Adding redundancy and a bit of power to the control plan is Snapcaster Mage. It's among the best cards in the format and a necessity for control decks. It doubles up on whatever spell is ideal in a given matchup or situation, and it generates a lot of mileage here. In this deck it can even flashback a Scapeshift that had been previously discarded or countered. It's also capable of sneaking in for two damage and speeding up the Scapeshift combo by a turn if they are at 20 life. It's also a fine blocker, whether it's chumping to save damage or picking off a smaller creature. It also plays a key role in the agro/control strategy Scapeshift sometimes employs post-sideboard.

Even one of the mana ramp cards, Sakura-Tribe Elder, can slow down aggressive opponents by blocking before being sacrificed.

I must also note that Valakut, the Molten Pinnacle can be used fairly, assuming the game goes long and Scapeshift does not happen. Each Mountain after number five does three damage, which can be effective for controlling creatures. It's also possible to play a long, drawn-out game against control and win without ever resolving Scapeshift.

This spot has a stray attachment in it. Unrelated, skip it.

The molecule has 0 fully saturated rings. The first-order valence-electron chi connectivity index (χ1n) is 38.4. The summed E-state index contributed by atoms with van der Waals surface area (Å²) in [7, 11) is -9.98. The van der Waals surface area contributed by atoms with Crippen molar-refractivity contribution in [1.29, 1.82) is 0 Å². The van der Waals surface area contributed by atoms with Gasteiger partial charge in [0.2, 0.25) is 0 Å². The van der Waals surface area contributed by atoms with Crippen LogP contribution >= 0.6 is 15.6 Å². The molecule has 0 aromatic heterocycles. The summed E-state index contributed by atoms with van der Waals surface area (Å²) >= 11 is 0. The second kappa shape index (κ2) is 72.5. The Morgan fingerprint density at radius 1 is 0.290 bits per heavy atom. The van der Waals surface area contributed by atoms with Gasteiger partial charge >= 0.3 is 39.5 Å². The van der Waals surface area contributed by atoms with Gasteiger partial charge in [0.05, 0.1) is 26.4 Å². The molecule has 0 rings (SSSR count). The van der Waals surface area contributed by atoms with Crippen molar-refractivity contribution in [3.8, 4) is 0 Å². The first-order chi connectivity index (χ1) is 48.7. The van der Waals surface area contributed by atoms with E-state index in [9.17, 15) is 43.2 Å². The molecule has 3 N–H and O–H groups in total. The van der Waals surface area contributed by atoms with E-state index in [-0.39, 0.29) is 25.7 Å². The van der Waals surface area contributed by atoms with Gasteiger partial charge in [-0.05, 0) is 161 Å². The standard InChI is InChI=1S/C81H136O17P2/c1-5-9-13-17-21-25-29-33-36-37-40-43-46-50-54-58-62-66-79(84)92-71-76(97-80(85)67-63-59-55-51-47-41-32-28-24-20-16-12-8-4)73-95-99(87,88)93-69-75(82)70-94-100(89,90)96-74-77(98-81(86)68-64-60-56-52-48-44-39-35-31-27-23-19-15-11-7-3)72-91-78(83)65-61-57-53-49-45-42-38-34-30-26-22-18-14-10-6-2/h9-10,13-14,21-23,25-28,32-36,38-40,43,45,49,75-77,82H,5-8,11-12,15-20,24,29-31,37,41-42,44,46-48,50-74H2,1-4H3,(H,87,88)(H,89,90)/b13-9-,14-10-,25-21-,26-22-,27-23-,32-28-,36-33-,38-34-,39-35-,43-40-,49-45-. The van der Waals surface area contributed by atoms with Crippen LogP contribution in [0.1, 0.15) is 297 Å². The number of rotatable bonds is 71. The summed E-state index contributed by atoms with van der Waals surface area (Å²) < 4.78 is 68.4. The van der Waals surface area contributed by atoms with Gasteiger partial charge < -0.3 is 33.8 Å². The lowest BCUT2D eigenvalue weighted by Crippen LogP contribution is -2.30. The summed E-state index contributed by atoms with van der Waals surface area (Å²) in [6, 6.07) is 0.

Sideboard Strategy

Park developed an improved sideboard tuned for the realities of the Modern metagame.

Vendilion Clique

Vendilion Clique is an excellent piece of disruption that works against combo and control opponents. It also comes with a lot of upside, including the ability to cycle one of Scapeshift's own cards should it be weak in a given game situation.

Opponents are going to bring in various hate cards against Scapeshift, whether they be anti-searching cards like Aven Mindcensor and Shadow of Doubt, or more general disruption like Counterspells, discard, or land destruction. Vendilion Clique is a proactive answer to these cards.

Vendilion Clique is also ideal for disrupting opposing combos, such as against Splinter Twin decks or the Scapeshift mirror. In these matches disrupting the opposing combo is an important aspect of the game, and Vendilion Clique fills the role perfectly.

The best benefit to Vendilion Clique is the aggressive body, and combined with the control elements in the deck, it can give the Scapeshift deck an agro/control feel and is completely capable of winning the game by itself. In the face of overwhelming hate, it's possible for Scapeshift to put the combo on the backburner and win with the combination of Vendilion Clique, Snapcaster Mage, and the suite of Counterspells. In this sense, Vendilion Clique allows a semi-transformational sideboard.